Call for New Projects & Leaders

The PhUSE Collaboration is accepting proposals for new projects. A proposal will address problems of significant relevance to computational science related to drug, biologic and device development and must meet all of the guidelines for projects within the collaboration, including the following mandatory requirements: 

  • The projects must address significant research issues relevant to computational science
  • The project must not attempt to address FDA policy issues
  • There must be at one Project Lead personally involved in planning and carrying out the project.

New Projects can be submitted anytime during the year, however, in order to be included in the March meeting, new projects must be submitted by end of the previous year. If chosen, the project team will prepare objectives and an agenda for a project team meeting at the Annual Computational Science Symposium in March of the following year.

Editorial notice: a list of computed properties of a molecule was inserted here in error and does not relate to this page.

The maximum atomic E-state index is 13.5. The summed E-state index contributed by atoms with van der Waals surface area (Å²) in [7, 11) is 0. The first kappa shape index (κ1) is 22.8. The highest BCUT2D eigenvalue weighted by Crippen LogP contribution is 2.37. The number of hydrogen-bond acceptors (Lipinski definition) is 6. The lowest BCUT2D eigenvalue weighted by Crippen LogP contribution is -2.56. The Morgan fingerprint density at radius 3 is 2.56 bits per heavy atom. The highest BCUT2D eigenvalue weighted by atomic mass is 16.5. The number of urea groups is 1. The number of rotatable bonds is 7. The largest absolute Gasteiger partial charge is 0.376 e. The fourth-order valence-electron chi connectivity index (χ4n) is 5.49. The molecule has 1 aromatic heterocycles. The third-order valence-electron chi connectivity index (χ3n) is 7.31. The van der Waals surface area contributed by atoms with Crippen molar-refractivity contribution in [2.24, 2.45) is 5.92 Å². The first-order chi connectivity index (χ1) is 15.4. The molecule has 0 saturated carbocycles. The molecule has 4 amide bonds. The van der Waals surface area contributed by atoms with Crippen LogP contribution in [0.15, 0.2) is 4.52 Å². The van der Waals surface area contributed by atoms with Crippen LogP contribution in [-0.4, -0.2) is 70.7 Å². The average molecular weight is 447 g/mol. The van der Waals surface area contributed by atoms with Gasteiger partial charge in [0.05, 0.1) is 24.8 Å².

Projects of Particular Interest to the the Collaboration include:

  • List and prioritization of issues in drug, biologic and device development related to computational science
  • Identification of possible projects based on pressing issues in drug, biologic and device development related to computational science
  • Identification, prioritization and potential pilots of emerging tools and technologies
  • Projects that fall within the scope of existing defined working groups

Application Process

Complete a New Project Request

Completed forms should be sent as an email attachment to

Call for Volunteers - New Projects

Working Group & Project Lead

Project Title


Optimising the use of Data Standards


GDPR impact on Data Collection Practices

In May 2016, the new EU General Data Protection Regulation (GDPR) was released and will become applicable in all member states two years after publication on May 25th, 2018. The GDPR was designed to harmonise data privacy laws across Europe, to protect and empower all EU citizens' data privacy and to reshape the way organisations across the region approach data privacy.

An important requirement from the GDPR is the minimisation of collection of personal data on basis of necessity. There are also examples of countries (e.g. France) that are putting local legislations in place regarding collection of personal information and specifically Date of Birth (e.g. France: day of birth cannot be collect in any trial with an FPI after August 14th 2017 except for children aged 0-2 years).